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Thread: Is this common practice?

  1. #1
    Moderator LuJon's Avatar
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    Mar 2007
    Palmer, AK

    Default Is this common practice?

  2. #2
    Join Date
    Aug 2009
    Dublin, GA


    I cannot speak for the retrieving breeds. I can guarantee you that the big time dog trainers here in Georgia and the deep South do not do that with Pointer pups. In my 35 years of fooling with field trials I have never seen even the know-it-all amateurs try something like that.
    NRA Life Member since 1974

  3. #3


    Actually Yes........but NOT used with good trainers. In my opinion creates more problems than good. Occurs mainly with (ill experienced) Gundog trainers.
    Below is a clip from an article I previously had...
    As far as training......I like to start formal obedience and field training at 4 months. That may vary depending on breed and an individual dogs maturity level. For me obedience is done first. Why ? Cause I wouldnt introduce a bird to a dog that won't come to me when called or wont return with a retrieved item or shows prey possessiveness with just bumpers. These are things I want fixed before live birds or even dead ones at that. I used to watch other trainers or private individuals out throwing live pigeons for there pup that had absolutely no obedience work. Chasing the dog down wrestling the bird from the dog. They said they were making there dog birdy. From my perspective hunting dogs are bred with prey drive. Proper breeding insures of this. So you can't increase prey drive. They either have it or they don't. You are simply pulling out prey drive in an uncontrolled manner. A bad habit to start. Out of control prey drive leads to prey possessiveness and hard mouth. So please do formal obedience first. I used to know several pros that did the 2 week make your dog crazy on birds program. I really never agreed with it. It looked wonderful to the owner that his/her dog was fired up. But at the end it was simply out of control. A guaranteed next months check for the trainer to then start obedience on a dog now out of control. So as you can see this does the dog no good.
    Don't train what you have to untrain later. Human nature is such that we tend to train, promote, or allow behaviors that may be entertaining or easy to ignore. Ask yourself if these behaviors are desirable on a hunt. Allowing these behaviors will only make your training harder for you and pup. Requiring a lot more pressure to break bad habits later down the road. Remember, a dog is a creature of habit.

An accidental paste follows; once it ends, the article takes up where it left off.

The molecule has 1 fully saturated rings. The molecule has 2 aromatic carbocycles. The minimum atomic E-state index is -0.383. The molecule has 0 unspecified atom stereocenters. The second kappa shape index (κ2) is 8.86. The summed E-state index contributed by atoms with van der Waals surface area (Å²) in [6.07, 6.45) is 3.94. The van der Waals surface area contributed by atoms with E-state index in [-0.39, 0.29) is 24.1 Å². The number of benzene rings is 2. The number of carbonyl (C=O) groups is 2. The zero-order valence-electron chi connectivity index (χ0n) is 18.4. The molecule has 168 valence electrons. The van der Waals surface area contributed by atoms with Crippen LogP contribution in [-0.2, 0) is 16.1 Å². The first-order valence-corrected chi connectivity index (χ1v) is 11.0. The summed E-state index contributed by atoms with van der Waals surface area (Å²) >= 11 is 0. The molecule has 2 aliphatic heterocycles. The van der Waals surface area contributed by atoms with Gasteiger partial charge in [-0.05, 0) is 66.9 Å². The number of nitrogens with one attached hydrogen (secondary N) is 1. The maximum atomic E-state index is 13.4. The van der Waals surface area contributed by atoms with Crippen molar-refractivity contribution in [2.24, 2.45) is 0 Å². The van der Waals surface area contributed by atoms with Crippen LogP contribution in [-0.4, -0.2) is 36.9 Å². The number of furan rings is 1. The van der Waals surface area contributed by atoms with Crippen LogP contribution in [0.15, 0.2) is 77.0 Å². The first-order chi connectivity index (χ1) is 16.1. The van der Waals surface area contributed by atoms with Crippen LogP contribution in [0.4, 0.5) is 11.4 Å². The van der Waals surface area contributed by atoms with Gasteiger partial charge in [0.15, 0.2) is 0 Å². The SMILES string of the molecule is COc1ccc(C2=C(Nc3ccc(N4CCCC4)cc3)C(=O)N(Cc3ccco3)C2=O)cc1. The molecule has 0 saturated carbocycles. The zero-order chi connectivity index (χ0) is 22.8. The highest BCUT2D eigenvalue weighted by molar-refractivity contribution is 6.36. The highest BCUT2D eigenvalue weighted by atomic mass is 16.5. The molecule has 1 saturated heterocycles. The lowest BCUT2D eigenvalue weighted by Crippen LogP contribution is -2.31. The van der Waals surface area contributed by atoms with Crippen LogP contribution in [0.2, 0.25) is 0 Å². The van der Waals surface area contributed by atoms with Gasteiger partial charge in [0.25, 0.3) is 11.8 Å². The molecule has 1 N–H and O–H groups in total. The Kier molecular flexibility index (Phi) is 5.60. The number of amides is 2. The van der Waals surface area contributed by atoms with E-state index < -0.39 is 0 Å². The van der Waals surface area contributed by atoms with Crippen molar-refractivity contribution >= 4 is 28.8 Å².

4. #4


    Well said Wetlands.

  5. #5
    Join Date
    Nov 2009


    I've seen people testing litters of labs with a wing clipped pigeon. They thought they could get an idea of how the individual pups compared with each other for boldness and birdiness.

    I've also seen people who would put the wing clip with a pup alone and not with the litter to see how the pup would do without the littermates there to give a pup alone courage. I know one guy who when picking a pup from a litter would take the pups one at a time into a place where he could put the pup on a wing clipped pigeon. He wanted the pup that showed some wariness and maybe a little fear of it, but after awhile it was chasing, catching and carrying it. He thought the pup was showing both smarts for being wary and birdiness 'cause it got over it's fear. I don't want to say putting 6 week old pups with wing clip pigeons is all hogwash but I look at it with a pretty jaundiced eye. Once or twice probably doesn't hurt anything if you think it will help you choose which pup you want, but beyond that I don't see any value in it.

    I used to know several pros that did the 2 week make your dog crazy on birds program. I really never agreed with it. It looked wonderful to the owner that his/her dog was fired up. But at the end it was simply out of control.
    I'm with Baron, you do not want to make the dog out of control. Most of the lab pups I've trained, I could work them with cold dead birds after they were 4 months or so. I like them on dead birds once a week, I think if they are on birds to often it leads to control issues and not any leads to retrievers who don't know how to handle birds.

    I'll usually get my pups on wing clips after they've been on cold dead birds for a month or so. Not very often but I want to see if there's a potential problem coming up. I like to get them used to live pigeons before I put them on live ducks. I don't usually shoot flyers for a youngster until it is well into or done with transition. Again, that's for control issues. I don't want an out of control, bird crazy dog, but I want a dog who is not bothered by a live/crippled bird. Most of the retrievers I see up here in hunting tests do not have birdiness issues, but many have control issues.

    I've had two good dogs and one OK dog who were afraid of live quacking ducks at about 14 months old. I had to do some remedial work with them, but they all wound up getting excited with cripples instead of being afraid of them.

  6. #6